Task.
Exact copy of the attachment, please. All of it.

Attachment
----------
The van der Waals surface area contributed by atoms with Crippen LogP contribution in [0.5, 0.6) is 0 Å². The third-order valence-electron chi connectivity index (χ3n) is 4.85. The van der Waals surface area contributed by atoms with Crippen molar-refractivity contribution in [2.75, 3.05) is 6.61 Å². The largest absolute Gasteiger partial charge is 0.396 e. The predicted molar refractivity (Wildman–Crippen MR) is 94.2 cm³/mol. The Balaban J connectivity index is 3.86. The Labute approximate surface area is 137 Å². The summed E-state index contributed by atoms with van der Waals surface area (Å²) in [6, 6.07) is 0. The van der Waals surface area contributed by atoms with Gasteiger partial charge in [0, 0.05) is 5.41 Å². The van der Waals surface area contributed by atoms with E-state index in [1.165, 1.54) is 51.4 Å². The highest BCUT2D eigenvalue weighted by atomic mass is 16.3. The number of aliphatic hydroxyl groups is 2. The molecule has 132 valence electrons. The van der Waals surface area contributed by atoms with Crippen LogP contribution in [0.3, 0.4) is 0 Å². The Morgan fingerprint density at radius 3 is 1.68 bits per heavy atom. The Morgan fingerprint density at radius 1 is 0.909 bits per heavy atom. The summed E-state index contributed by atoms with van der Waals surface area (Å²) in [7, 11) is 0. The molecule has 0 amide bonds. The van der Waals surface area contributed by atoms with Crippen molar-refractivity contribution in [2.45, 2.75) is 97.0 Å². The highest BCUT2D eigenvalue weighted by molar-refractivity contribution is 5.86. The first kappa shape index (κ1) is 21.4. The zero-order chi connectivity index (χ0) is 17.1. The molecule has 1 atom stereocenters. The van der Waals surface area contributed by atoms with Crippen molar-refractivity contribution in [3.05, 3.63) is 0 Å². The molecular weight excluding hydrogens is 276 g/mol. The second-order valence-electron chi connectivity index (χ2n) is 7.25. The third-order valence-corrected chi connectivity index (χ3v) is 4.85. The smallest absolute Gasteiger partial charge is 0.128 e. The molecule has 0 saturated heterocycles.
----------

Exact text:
The van der Waals surface area contributed by atoms with Crippen LogP contribution in [0.5, 0.6) is 0 Å². The third-order valence-electron chi connectivity index (χ3n) is 4.85. The van der Waals surface area contributed by atoms with Crippen molar-refractivity contribution in [2.75, 3.05) is 6.61 Å². The largest absolute Gasteiger partial charge is 0.396 e. The predicted molar refractivity (Wildman–Crippen MR) is 94.2 cm³/mol. The Balaban J connectivity index is 3.86. The Labute approximate surface area is 137 Å². The summed E-state index contributed by atoms with van der Waals surface area (Å²) in [6, 6.07) is 0. The van der Waals surface area contributed by atoms with Gasteiger partial charge in [0, 0.05) is 5.41 Å². The van der Waals surface area contributed by atoms with E-state index in [1.165, 1.54) is 51.4 Å². The highest BCUT2D eigenvalue weighted by atomic mass is 16.3. The number of aliphatic hydroxyl groups is 2. The molecule has 132 valence electrons. The van der Waals surface area contributed by atoms with Crippen LogP contribution in [0.3, 0.4) is 0 Å². The Morgan fingerprint density at radius 3 is 1.68 bits per heavy atom. The Morgan fingerprint density at radius 1 is 0.909 bits per heavy atom. The summed E-state index contributed by atoms with van der Waals surface area (Å²) in [7, 11) is 0. The molecule has 0 amide bonds. The van der Waals surface area contributed by atoms with Crippen molar-refractivity contribution in [2.45, 2.75) is 97.0 Å². The highest BCUT2D eigenvalue weighted by molar-refractivity contribution is 5.86. The first kappa shape index (κ1) is 21.4. The zero-order chi connectivity index (χ0) is 17.1. The molecule has 1 atom stereocenters. The van der Waals surface area contributed by atoms with Crippen molar-refractivity contribution in [3.05, 3.63) is 0 Å². The molecular weight excluding hydrogens is 276 g/mol. The second-order valence-electron chi connectivity index (χ2n) is 7.25. The third-order valence-corrected chi connectivity index (χ3v) is 4.85. The smallest absolute Gasteiger partial charge is 0.128 e. The molecule has 0 saturated heterocycles.